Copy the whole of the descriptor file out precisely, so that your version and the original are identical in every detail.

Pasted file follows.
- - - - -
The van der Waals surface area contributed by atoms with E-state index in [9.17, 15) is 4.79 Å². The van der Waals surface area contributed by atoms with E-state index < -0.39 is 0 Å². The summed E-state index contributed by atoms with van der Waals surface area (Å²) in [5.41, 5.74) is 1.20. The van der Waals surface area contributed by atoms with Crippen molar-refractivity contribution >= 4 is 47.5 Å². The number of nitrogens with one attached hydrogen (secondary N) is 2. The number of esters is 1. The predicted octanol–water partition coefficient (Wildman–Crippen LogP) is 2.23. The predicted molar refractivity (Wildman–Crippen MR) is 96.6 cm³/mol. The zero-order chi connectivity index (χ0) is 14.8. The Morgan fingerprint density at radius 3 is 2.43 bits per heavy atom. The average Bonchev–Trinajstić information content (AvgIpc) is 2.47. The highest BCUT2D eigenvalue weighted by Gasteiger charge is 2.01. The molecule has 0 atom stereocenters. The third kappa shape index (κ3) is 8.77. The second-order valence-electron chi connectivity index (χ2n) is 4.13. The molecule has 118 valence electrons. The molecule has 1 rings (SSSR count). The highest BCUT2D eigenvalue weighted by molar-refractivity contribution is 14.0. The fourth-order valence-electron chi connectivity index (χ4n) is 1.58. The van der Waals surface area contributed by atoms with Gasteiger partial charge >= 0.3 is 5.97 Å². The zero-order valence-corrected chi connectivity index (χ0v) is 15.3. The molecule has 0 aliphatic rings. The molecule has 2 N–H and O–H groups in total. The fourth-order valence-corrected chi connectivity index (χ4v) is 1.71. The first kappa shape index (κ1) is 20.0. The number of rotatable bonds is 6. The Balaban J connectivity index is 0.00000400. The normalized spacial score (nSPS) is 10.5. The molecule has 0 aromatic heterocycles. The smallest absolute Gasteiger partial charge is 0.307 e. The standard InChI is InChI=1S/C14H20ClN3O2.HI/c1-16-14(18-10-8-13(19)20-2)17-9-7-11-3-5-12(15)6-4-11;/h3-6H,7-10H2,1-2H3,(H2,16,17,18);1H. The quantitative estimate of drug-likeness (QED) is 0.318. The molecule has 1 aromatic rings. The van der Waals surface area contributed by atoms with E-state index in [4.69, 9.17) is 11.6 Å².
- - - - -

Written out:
The van der Waals surface area contributed by atoms with E-state index in [9.17, 15) is 4.79 Å². The van der Waals surface area contributed by atoms with E-state index < -0.39 is 0 Å². The summed E-state index contributed by atoms with van der Waals surface area (Å²) in [5.41, 5.74) is 1.20. The van der Waals surface area contributed by atoms with Crippen molar-refractivity contribution >= 4 is 47.5 Å². The number of nitrogens with one attached hydrogen (secondary N) is 2. The number of esters is 1. The predicted octanol–water partition coefficient (Wildman–Crippen LogP) is 2.23. The predicted molar refractivity (Wildman–Crippen MR) is 96.6 cm³/mol. The zero-order chi connectivity index (χ0) is 14.8. The Morgan fingerprint density at radius 3 is 2.43 bits per heavy atom. The average Bonchev–Trinajstić information content (AvgIpc) is 2.47. The highest BCUT2D eigenvalue weighted by Gasteiger charge is 2.01. The molecule has 0 atom stereocenters. The third kappa shape index (κ3) is 8.77. The second-order valence-electron chi connectivity index (χ2n) is 4.13. The molecule has 118 valence electrons. The molecule has 1 rings (SSSR count). The highest BCUT2D eigenvalue weighted by molar-refractivity contribution is 14.0. The fourth-order valence-electron chi connectivity index (χ4n) is 1.58. The van der Waals surface area contributed by atoms with Gasteiger partial charge >= 0.3 is 5.97 Å². The zero-order valence-corrected chi connectivity index (χ0v) is 15.3. The molecule has 0 aliphatic rings. The molecule has 2 N–H and O–H groups in total. The fourth-order valence-corrected chi connectivity index (χ4v) is 1.71. The first kappa shape index (κ1) is 20.0. The number of rotatable bonds is 6. The Balaban J connectivity index is 0.00000400. The normalized spacial score (nSPS) is 10.5. The molecule has 0 aromatic heterocycles. The smallest absolute Gasteiger partial charge is 0.307 e. The standard InChI is InChI=1S/C14H20ClN3O2.HI/c1-16-14(18-10-8-13(19)20-2)17-9-7-11-3-5-12(15)6-4-11;/h3-6H,7-10H2,1-2H3,(H2,16,17,18);1H. The quantitative estimate of drug-likeness (QED) is 0.318. The molecule has 1 aromatic rings. The van der Waals surface area contributed by atoms with E-state index in [4.69, 9.17) is 11.6 Å².